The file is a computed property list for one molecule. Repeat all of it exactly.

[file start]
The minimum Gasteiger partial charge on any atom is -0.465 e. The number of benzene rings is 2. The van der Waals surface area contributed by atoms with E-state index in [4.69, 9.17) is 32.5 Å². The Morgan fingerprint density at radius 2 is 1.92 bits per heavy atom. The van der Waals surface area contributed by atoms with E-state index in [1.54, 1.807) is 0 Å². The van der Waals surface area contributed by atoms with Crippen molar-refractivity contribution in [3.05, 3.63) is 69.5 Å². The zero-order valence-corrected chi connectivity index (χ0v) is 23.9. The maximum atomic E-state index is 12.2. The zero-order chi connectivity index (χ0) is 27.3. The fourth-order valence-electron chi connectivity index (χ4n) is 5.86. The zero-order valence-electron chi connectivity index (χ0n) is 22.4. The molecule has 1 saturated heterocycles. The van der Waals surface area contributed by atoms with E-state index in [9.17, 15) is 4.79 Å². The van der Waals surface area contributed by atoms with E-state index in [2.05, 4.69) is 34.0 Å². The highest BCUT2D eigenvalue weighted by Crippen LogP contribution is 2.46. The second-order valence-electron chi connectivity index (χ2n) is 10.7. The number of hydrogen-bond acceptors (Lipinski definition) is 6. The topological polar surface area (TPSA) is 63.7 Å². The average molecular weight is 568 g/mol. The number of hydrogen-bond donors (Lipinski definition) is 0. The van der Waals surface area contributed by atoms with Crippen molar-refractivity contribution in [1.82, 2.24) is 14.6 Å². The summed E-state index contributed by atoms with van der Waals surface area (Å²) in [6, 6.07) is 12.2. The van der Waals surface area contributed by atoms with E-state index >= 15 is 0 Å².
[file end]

The minimum Gasteiger partial charge on any atom is -0.465 e. The number of benzene rings is 2. The van der Waals surface area contributed by atoms with E-state index in [4.69, 9.17) is 32.5 Å². The Morgan fingerprint density at radius 2 is 1.92 bits per heavy atom. The van der Waals surface area contributed by atoms with E-state index in [1.54, 1.807) is 0 Å². The van der Waals surface area contributed by atoms with Crippen molar-refractivity contribution in [3.05, 3.63) is 69.5 Å². The zero-order valence-corrected chi connectivity index (χ0v) is 23.9. The maximum atomic E-state index is 12.2. The zero-order chi connectivity index (χ0) is 27.3. The fourth-order valence-electron chi connectivity index (χ4n) is 5.86. The zero-order valence-electron chi connectivity index (χ0n) is 22.4. The molecule has 1 saturated heterocycles. The van der Waals surface area contributed by atoms with E-state index in [9.17, 15) is 4.79 Å². The van der Waals surface area contributed by atoms with E-state index in [2.05, 4.69) is 34.0 Å². The highest BCUT2D eigenvalue weighted by Crippen LogP contribution is 2.46. The second-order valence-electron chi connectivity index (χ2n) is 10.7. The number of hydrogen-bond acceptors (Lipinski definition) is 6. The topological polar surface area (TPSA) is 63.7 Å². The average molecular weight is 568 g/mol. The number of hydrogen-bond donors (Lipinski definition) is 0. The van der Waals surface area contributed by atoms with Crippen molar-refractivity contribution in [1.82, 2.24) is 14.6 Å². The summed E-state index contributed by atoms with van der Waals surface area (Å²) in [6, 6.07) is 12.2. The van der Waals surface area contributed by atoms with E-state index >= 15 is 0 Å².